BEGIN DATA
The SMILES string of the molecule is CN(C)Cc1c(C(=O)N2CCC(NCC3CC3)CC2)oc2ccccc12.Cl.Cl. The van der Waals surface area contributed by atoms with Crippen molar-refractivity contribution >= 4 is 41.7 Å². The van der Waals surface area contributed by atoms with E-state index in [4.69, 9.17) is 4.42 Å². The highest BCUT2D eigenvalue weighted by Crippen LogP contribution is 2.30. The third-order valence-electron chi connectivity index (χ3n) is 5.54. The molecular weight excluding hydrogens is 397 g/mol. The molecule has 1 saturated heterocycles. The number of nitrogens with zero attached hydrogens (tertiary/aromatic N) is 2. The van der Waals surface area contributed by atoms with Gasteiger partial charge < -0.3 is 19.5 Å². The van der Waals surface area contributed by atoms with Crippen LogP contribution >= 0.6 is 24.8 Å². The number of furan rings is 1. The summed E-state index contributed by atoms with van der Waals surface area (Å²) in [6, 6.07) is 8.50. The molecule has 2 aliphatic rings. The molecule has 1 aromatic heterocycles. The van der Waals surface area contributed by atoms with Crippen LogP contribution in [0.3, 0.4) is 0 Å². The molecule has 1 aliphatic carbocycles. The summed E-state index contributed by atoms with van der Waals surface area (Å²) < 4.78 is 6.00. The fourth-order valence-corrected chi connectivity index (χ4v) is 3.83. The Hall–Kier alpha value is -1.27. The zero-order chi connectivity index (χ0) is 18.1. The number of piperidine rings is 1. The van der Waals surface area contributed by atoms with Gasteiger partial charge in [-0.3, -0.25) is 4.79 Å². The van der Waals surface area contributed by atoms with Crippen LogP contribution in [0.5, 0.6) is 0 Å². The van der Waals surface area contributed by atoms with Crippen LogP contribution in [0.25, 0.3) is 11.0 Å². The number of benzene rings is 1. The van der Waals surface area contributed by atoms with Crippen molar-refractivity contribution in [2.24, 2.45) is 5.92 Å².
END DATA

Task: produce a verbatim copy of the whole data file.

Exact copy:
The SMILES string of the molecule is CN(C)Cc1c(C(=O)N2CCC(NCC3CC3)CC2)oc2ccccc12.Cl.Cl. The van der Waals surface area contributed by atoms with Crippen molar-refractivity contribution >= 4 is 41.7 Å². The van der Waals surface area contributed by atoms with E-state index in [4.69, 9.17) is 4.42 Å². The highest BCUT2D eigenvalue weighted by Crippen LogP contribution is 2.30. The third-order valence-electron chi connectivity index (χ3n) is 5.54. The molecular weight excluding hydrogens is 397 g/mol. The molecule has 1 saturated heterocycles. The number of nitrogens with zero attached hydrogens (tertiary/aromatic N) is 2. The van der Waals surface area contributed by atoms with Gasteiger partial charge < -0.3 is 19.5 Å². The van der Waals surface area contributed by atoms with Crippen LogP contribution >= 0.6 is 24.8 Å². The number of furan rings is 1. The summed E-state index contributed by atoms with van der Waals surface area (Å²) in [6, 6.07) is 8.50. The molecule has 2 aliphatic rings. The molecule has 1 aromatic heterocycles. The van der Waals surface area contributed by atoms with Crippen LogP contribution in [0.3, 0.4) is 0 Å². The molecule has 1 aliphatic carbocycles. The summed E-state index contributed by atoms with van der Waals surface area (Å²) < 4.78 is 6.00. The fourth-order valence-corrected chi connectivity index (χ4v) is 3.83. The Hall–Kier alpha value is -1.27. The zero-order chi connectivity index (χ0) is 18.1. The number of piperidine rings is 1. The van der Waals surface area contributed by atoms with Gasteiger partial charge in [-0.3, -0.25) is 4.79 Å². The van der Waals surface area contributed by atoms with Crippen LogP contribution in [0.5, 0.6) is 0 Å². The van der Waals surface area contributed by atoms with Crippen LogP contribution in [0.25, 0.3) is 11.0 Å². The number of benzene rings is 1. The van der Waals surface area contributed by atoms with Crippen molar-refractivity contribution in [2.24, 2.45) is 5.92 Å².